held to 2% by weight at most. Generally, about 10 concen-
trations were used for each bottom/impeller combination.
All the experiments were repeated twice by the same obser-
ver and by comparing the measurements taken under the
same conditions, it was found that the reproducibility of the
results was 1.5% on average and the maximum difference
was less than 5%.
Figure 3 shows four examples of Njs as a function of
concentration X covering the smallest to the largest particles
used. Inspection of these figures shows that with the smallest
particles [Figure 3(a)], the smooth base required the highest
speed whilst with the biggest particles [Figure 3(d)], the
roughest base required the highest. Indeed, in general, the
order of the speeds for the different bases varied with particle
size. However, in each case in Figure 3 and for the other par-
ticles (data not shown), the effect of concentration was very
similar and was very close to that given in equation (1).

Figure 3. Some examples of Njs versus concentration for different


particles with base roughness as a parameter: (a) GP 128; (b) LGB
300; (c) BLGB 655; (d) LGB 1850.

In order to see the effect of bottom roughness on solid


suspension, S was first calculated for the Perspex base tank
using equation (1) to give SS for a smooth base. Figure 4
shows the values of SS obtained as function of particle size.
Size does appear to be having a small effect but the average
SS value of 4.4 + 10% is in good agreement with that reported
earlier for this geometry (Ibrahim and Nienow, 1996).
Figure 2. Effect of bottom roughness on power number. Subsequently, the parameter, DS/SS ¼ (SR 2 SS)/SS was

Trans IChemE, Part A, Chemical Engineering Research and Design, 2007, 85(A5): 685–690
688 GHIONZOLI et al.

calculated where SR referred to a certain rough base with SR


and SS each referring to the same particle size. This
approach allowed the effect of the bottom roughness only
to be developed while neglecting the small influence of par-
ticle size that was revealed by the data of Figure 4.
Figure 5 shows the effect of the particle size on DS/SS as a
function of particle size. The data allows the identification of
two different regimes, dependent on the sign of DS/SS. All the
data for the three different bottom roughnesses follow a similar
trend. Thus, for the smallest particle sizes (128 mm), DS/SS has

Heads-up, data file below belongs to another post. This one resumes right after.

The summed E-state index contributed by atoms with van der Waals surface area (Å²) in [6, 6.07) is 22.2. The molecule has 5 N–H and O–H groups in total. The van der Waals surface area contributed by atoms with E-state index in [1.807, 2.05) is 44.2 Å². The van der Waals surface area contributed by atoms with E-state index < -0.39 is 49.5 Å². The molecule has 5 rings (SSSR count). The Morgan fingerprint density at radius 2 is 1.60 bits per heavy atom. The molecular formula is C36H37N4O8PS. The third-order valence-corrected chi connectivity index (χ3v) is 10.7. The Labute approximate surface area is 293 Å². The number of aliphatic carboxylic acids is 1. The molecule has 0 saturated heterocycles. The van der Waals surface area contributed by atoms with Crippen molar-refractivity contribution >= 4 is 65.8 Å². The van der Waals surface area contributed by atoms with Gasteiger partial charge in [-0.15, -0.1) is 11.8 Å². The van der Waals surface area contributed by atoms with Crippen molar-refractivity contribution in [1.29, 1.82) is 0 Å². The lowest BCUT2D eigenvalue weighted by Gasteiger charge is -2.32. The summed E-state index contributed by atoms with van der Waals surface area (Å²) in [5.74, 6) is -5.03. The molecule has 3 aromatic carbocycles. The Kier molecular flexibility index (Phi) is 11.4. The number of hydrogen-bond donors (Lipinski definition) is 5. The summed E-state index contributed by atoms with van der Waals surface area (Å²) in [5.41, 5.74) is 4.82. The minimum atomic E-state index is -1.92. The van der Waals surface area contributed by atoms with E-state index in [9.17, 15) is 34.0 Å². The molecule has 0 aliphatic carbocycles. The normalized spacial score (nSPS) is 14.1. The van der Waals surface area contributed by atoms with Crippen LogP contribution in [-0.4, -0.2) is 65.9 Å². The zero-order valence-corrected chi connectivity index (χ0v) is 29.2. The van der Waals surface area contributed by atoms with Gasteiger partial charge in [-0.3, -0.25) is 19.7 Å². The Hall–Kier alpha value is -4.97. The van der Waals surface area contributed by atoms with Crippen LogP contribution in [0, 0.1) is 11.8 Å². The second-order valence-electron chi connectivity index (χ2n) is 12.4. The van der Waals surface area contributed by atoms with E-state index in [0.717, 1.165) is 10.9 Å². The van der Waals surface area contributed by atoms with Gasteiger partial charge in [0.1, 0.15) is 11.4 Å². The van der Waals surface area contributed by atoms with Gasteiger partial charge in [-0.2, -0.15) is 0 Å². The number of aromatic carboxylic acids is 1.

negative values, i.e., the soda glass powder, the smallest par-
ticles used, seems to be suspended much more easily from
rough bottoms, with the rougher bottoms being more effective.
Figure 5. Effect of the bottom roughness on DS/SS.
With increasing particles size, DS/SS increases to take positive
values and reach a maximum; i.e., particle suspension is more
and more hindered. Eventually, DS/SS decreases and
approaches the zero reference line. Thus, with the biggest it does not give any physical insight into the phenomenon.
particles, the influence of the rough surface is least. In order to achieve a better understanding of the results, it
The effect of the different levels of roughness as indicated in is useful to consider several studies which have been carried
Figure 5 can be considered in more detail. Thus, the least out both on the effect of eddy size on solid suspension in a
rough bottom (P120) gives the highest increase in DS/SS for stirred tank and on the effect of roughness on turbulence
particles with a mean diameter of 303 mm, the middle rough- structure in a channel.
ness (P60) shows a maximum in DS/SS at 460 mm and the Firstly, the interaction between the small eddies in the iner-
roughest one (P36) has a maximum at 1090 mm. Moreover, tial sub-range of turbulence and the particles plays an import-
P120 does not have significant effect on suspension of par- ant role in the pick-up mechanism, as pointed out by Baldi
ticles bigger than 460 mm, while P36 approaches a zero et al. (1978). According to those authors, only eddies with a
value of DS/SS much more slowly and its influence is still size (defined by the local 1T ) of the order of the particles
notable for particles of 1850 mm. Finally, the maximum value are involved in causing solid suspension. If the eddies are
of DS/SS for the roughest bottom (P36) is much higher than smaller than dp, they do not contain sufficient energy to lift
that for the least rough (P120) and for the middle roughness the particles, while if the eddies are larger, they approach
(P60) an intermediate value is found. Thus, with decreasing the base too seldom to lift them completely.
bottom roughness, it would seem that, as might be expected, However, the eddy sizes depend not only on local 1T from